This project, in my belief, does not look at the big picture. We must grow and develop our city in a way that best meets our needs and not those of the developer. We should be able to work together to achieve a project that fits the needs of the people, the city and character of the neighbourhood.

Council should complete the review of the OCP and consultation process prior to considering such a project. Please listen to the people that this development will affect most and reject this project. Consider developments with less density and height for this neighbourhood.

Catherine V. Ferguson, White Rock

• • •

Do you really expect anyone to believe that, as posted on the city website Dec. 3, the submissions that have been made with 91 in support and the seven opposed to the Elegant Developments should have any bearing on the decision being made as to proceed or not?

Where are the addresses for the 91 names in support? Why are so many Surrey residents listed including family members of the developer? How many are from White Rock? Very few, if any, are listed.

For the 91 names to be valid, in my opinion you need to provide addresses for these individuals.

The petition with 1,890 signatures opposing have provided addresses. We have been told that on the petition that only White Rock residents will have any influence. The same must be for all the submissions.

Vicky Strom, White Rock

• • •

I attended the meeting on Nov. 23 at city hall regarding four highrise buildings proposed by Elegant, MPW Projects and Forge for the corner of Oxford and Thrift.

I have several concerns arising from this meeting:

• Water – Construction of these buildings surrounds and imposes on the aquifer and includes proposals for up to three levels of underground parking. Aquifers by their very nature are porous and can be contaminated. Coupled with the city’s purchase of the aquifer from Epcor for a rumored $10 million – a figure not known to the public at this time – the responsibility level for safeguarding this resource should be acute.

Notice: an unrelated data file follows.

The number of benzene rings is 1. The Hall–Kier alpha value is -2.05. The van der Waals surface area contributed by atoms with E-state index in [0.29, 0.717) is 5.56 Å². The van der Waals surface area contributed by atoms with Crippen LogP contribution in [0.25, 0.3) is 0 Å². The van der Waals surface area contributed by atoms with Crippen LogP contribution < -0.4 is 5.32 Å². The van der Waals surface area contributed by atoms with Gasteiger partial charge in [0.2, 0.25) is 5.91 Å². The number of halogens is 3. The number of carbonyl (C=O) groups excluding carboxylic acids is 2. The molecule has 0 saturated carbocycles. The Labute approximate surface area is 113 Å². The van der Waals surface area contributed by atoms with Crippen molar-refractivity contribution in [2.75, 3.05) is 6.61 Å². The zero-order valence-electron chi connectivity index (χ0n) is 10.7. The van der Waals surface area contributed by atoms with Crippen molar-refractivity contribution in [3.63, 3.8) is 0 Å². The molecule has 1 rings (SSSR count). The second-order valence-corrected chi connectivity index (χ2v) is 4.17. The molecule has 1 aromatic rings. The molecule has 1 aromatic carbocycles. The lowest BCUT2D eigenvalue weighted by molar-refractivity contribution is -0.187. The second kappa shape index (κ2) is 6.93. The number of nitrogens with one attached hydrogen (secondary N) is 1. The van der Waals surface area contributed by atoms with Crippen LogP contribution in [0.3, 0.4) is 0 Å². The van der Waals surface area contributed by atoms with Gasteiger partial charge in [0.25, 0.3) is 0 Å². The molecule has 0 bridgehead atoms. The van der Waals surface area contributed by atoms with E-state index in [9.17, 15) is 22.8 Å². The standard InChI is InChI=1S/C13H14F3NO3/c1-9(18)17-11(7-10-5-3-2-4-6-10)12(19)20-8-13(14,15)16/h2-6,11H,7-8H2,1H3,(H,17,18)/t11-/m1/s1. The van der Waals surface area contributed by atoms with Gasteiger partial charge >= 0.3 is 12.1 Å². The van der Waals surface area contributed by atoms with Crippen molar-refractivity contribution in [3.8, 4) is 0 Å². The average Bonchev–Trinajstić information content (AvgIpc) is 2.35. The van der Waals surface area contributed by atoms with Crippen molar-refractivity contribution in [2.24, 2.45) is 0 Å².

• Density – 21 storeys, 24 storeys, 13-plus storeys and 13 storeys on one corner, in addition to two large complexes recently developed in this same area. This represents a density comparable to very large cities, not a bedroom community like White Rock.

• Need – Several large developments have come onto the market in recent years. They have not sold out. On the fringes of White Rock, development is intense. The need for such density does not exist.

• Services – Schools are overcapacity; the hospital, according to reports, is operating at capacity.

• Traffic – Roads in White Rock are narrow with limited ability for expansion. The proposed density would compound existing traffic issues and further erode air and noise quality.

I am a longtime White Rock resident and believe this community can continue to develop in a manner that both protects our natural environment and sustains a cohesive community. Development for development’s sake is a reckless path to destroying our unique city.

Catherine Sperling Dreyer, White Rock